The winner of the Clark County contest will go to La Crosse for the district meet and the winner of that meet will receive a trip to the state-wide meet at Milwaukee.


F. D. Calway won the supervisor-ship of Neillsville’s second ward by the flip of a coin on Tuesday night.  H. J. Naedler and Calway had a tie vote of 105 at the April 6 election and who would be alderman was settled before the council when Wm. Hemp tossed the coin after Mayor Fred Stelloh had assigned “heads” to Naedler and “tails” to Calway.


The parsonage at the Mapleworks Zion Lutheran Church near Granton was discovered to be on fire Monday, and would have been destroyed had it not been for the prompt and efficient work of the Granton Fire Department.


Leland Davis’s application for the privilege of running Uncle Tom’s cabin, soft drink stand at the Hewett and West Sixth Streets corner was denied by the city council.  The officials decided the stand would be too much of a hindrance to traffic.


The Clark County Conservation league has constructed a trout “hatchery” at Greenwood near the Joe Brown property where 5,000 baby trout will be placed about May 1.  Water from a large spring flows into a 7 by 9 ft. cypress tempering tank, from which it passes to three tanks 18 by 4 ft. inside a building.  It is said the trout will be 7 to 8 inches by fall.


April 4th marks the Fourth anniversary of the Civilian Conservation Corps Officers, Technical Staff and Enrollees of Company 655, Camp Arbutus Lake S-52. (Wis.)  Relatives and friends are invited to join them in observing the anniversary.


Observation will be nation-wide with appropriate ceremonies; and the members of this camp are asking the public to attend the exercises.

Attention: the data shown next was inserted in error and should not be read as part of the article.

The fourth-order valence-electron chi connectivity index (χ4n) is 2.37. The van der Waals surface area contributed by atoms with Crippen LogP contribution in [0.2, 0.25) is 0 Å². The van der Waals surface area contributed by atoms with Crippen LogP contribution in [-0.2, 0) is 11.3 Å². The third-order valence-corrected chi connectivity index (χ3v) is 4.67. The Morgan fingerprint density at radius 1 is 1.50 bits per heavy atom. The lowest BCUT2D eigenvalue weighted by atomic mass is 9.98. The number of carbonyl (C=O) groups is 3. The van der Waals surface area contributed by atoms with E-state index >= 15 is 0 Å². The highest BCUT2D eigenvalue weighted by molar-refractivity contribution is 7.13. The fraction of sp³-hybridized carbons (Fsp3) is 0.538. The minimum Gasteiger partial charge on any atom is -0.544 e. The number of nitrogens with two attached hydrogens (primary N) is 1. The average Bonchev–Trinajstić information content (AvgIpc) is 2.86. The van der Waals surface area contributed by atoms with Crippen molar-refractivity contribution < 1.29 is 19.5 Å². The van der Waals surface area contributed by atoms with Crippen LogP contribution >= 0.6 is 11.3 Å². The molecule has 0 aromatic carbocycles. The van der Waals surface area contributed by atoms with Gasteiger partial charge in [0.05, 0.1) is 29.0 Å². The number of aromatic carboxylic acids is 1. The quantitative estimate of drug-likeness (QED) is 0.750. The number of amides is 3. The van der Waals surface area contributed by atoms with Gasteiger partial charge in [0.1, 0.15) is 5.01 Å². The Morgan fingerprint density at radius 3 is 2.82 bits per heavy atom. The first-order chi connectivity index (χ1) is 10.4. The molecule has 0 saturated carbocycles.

The six mid-week Lenten services at St. John’s Lutheran congregation yielded over one hundred dollars for missions.  Every Wednesday evening filled the church to capacity.  The communion services on Wednesday and Friday of Holy Week was attended by the largest number in the history of its 50 years of existence, a total of 383.  The church proved too small for the English Easter services at 9:30 a.m.


The Al’Aboard Lunch, which has been making a number of improvements lately, last week installed several new tables along the north side of the car.  The work was done by Art Kunze and is a fine addition to the restaurant (The Al’Aboard was a train railroad passenger car remodeled into a restaurant, set-up on the south side of the Legion Hall).


Circa 1890’s view of the lumber sheds located between the railroad tracks and O’Neill Creek, west of Grand Avenue.  A portion of the creek bridge abutment is visible on the right-hand edge of the photo.


An O’Neill Creek scene captured form the Grand Avenue Bridge, looking east, with the Wolff-Korman wagon factory and Grist mill in the background.